The 18th century saw the rise of many small
non-conformist religious groups and sects were active in
James Allen was sent
by Ingham to observe the Sandemanians in Scotland in 1761 (followers of Robert
Sandeman, previously a follower of John Glass, born Perth, Scotland 29 April
1718, died Danbury, Connecticut 2 April 1771). James was converted to the
Sandemanian alternative beliefs. Returning to his hometown of Gayle, near Hawes,
James started a Sandemanian group in the former Inghamite chapel, built in 1755.
This can still be seen today with the burial ground and was later used as
the Village Institute.
is recorded that on 9 May 1761, it was ‘agreed that Thos. Shepherd should
purchase a barn at Kirkby Stephen and have it repaired for a convenient meeting
‘James Allen preached for the first time at this new Sandemanian chapel Sunday evening 17 May 1761.’ 
James was a highly regarded persuasive public speaker and a prolific hymn writer. By 1763, it is documented, that Allen had Sandemanian churches in Gayle with 8 members, at Newby with
like Glassite (John Glas followers), was based on early Christianity as
practised by the first century Christians adhering to the instructions of
the building is named Faraday House after the Faraday family connection. Richard
Faraday, (1757-1815), married Mary Hastwell of Kirkby Stephen Parish by licence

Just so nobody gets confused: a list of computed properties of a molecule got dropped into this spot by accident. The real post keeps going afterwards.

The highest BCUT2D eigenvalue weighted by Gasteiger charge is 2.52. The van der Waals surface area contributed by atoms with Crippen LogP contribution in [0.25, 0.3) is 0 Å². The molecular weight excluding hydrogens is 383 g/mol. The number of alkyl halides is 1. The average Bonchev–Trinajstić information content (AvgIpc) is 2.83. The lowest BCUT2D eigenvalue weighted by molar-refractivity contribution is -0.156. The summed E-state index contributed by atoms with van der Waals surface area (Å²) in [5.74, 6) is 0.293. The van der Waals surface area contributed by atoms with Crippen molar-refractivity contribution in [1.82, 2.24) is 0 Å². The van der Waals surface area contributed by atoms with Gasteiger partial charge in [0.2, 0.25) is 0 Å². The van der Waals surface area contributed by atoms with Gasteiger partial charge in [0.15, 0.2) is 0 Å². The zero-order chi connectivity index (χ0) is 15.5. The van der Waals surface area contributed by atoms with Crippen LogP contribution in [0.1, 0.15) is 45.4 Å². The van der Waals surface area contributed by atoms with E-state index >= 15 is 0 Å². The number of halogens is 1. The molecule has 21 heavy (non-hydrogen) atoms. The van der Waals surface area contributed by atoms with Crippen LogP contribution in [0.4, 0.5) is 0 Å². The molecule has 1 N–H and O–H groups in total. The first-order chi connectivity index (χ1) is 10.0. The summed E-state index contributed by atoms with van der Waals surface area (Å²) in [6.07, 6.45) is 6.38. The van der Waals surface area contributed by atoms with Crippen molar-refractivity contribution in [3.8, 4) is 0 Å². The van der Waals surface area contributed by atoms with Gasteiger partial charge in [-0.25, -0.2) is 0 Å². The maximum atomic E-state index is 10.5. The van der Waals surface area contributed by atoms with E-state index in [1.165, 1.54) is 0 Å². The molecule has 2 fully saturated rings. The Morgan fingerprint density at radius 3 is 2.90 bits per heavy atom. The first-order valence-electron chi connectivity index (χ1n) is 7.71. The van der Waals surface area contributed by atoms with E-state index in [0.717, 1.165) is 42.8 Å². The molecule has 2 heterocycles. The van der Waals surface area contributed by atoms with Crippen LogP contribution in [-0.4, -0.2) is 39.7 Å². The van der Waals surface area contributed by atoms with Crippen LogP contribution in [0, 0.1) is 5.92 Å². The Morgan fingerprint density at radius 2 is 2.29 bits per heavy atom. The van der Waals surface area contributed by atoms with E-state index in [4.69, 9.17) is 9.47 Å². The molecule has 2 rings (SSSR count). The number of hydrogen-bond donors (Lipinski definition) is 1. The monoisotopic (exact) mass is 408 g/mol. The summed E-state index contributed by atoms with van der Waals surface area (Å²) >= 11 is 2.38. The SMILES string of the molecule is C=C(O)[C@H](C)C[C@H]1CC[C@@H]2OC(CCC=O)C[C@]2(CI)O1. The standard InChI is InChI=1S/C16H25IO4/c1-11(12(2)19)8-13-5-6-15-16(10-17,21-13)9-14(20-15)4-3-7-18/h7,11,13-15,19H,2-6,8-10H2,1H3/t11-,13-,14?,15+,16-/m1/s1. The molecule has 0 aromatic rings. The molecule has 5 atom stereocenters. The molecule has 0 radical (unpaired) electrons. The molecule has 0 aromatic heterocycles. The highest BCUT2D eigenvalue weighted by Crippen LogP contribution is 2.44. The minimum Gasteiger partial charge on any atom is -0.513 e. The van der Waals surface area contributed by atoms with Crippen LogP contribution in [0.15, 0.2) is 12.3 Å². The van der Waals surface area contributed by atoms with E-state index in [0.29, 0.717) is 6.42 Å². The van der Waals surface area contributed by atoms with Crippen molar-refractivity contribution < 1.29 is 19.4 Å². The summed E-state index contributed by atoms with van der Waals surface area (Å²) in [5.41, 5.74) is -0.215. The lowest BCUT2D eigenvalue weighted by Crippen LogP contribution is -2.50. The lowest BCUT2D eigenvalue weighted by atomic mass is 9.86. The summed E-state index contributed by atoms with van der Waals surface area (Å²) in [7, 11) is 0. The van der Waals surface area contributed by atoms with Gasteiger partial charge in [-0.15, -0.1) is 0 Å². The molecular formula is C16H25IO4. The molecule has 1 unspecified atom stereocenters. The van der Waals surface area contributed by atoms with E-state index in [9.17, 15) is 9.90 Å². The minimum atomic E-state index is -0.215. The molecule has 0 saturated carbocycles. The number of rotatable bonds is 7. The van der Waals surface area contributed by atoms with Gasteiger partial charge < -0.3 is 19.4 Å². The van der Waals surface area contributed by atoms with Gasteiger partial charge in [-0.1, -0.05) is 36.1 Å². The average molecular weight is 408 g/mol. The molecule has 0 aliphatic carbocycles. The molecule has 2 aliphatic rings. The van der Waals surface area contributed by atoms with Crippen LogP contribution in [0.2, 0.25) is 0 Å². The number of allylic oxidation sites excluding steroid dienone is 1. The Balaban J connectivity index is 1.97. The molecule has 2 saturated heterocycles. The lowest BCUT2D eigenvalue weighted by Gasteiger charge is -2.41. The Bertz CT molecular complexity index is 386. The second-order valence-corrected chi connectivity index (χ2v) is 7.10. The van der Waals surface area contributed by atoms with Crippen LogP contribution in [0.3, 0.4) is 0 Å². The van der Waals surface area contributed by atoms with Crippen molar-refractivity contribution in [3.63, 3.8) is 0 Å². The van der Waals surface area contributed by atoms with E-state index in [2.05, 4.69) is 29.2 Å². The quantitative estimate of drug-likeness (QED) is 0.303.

on 20 January 1777.
Richard had seven children, two houses, a carding mill and a close, named
Mill Close, adjoining the mill dam. This is on the site of today’s Low Mill
wood yard. The mill was converted in 1858 by William Hutchinson, son of
carpenter and Wheelwright into a sawmill. The mill remained in the Faraday
family until 1879 when sold by D. Faraday. It is after this locally respected
younger brother was James Faraday, (8 May 1761 – 1810), married to Margaret
Hastwell, (1764-1838), in 1786. They were also Sandemanians. James was a
blacksmith in Outhgill, Mallerstang, where the old Post Office was until
closure. James, with failing health and his wife Margaret pregnant, moved to
The Sandemanians had a reputation as an unorthodox
church with peculiar practices. Michael Faraday said, “a very small and
despised sect of Christians”. However, this is largely undeserved as they
lived out a quietly devout Christian life based on early Christian principles.
There is a small burial ground at the rear of the
chapel but the records for these burials have long been lost.
the Sandemanians, the chapel was used by a string of non-conformist and
independent religious groups including the Baptists until the Congregational
Church, outgrew the chapel with over 100 members. They built a new church
costing £1,750, almost opposite in
old chapel served for a time as a stocking knitting factory. The traditional
tongue and groove half-panelled walls have been retained. Faraday House is used
today as storage for Haughey Antiques.
 SELL Alan P F,1986. Church Planting-A study of Westmorland Nonconformity, H E Walter Limited
 The Cleveland Family History Society hold records.
 DINSDALE, 1966. History of the Church and Parish of Gargrave 1966 as quoted by H M Pickles
SMITH John Howard, 2008. The Perfect Rule of the Christian Religion, A
History of Sandemanianism in the Eighteenth
 RILEY Jane F., 1954. The Hammer and The Anvil- A background to Michael Faraday, Dalesman Publishing Co
 PARKINSON J., Guide to Kirkby Stephen & District, J Parkinson, Kirkby Stephen
 Congregational Church Book of the Independent Chapel, Kendal Records Office WDFC/C3/1
The sketch below is by UEHS member Ken Martin. It shows the interior of the chapel as it probably appeared in the 18th century. He notes that gas lighting was probably not installed till the 19th century.
Links to other Kirkby Stephen Blue Plaques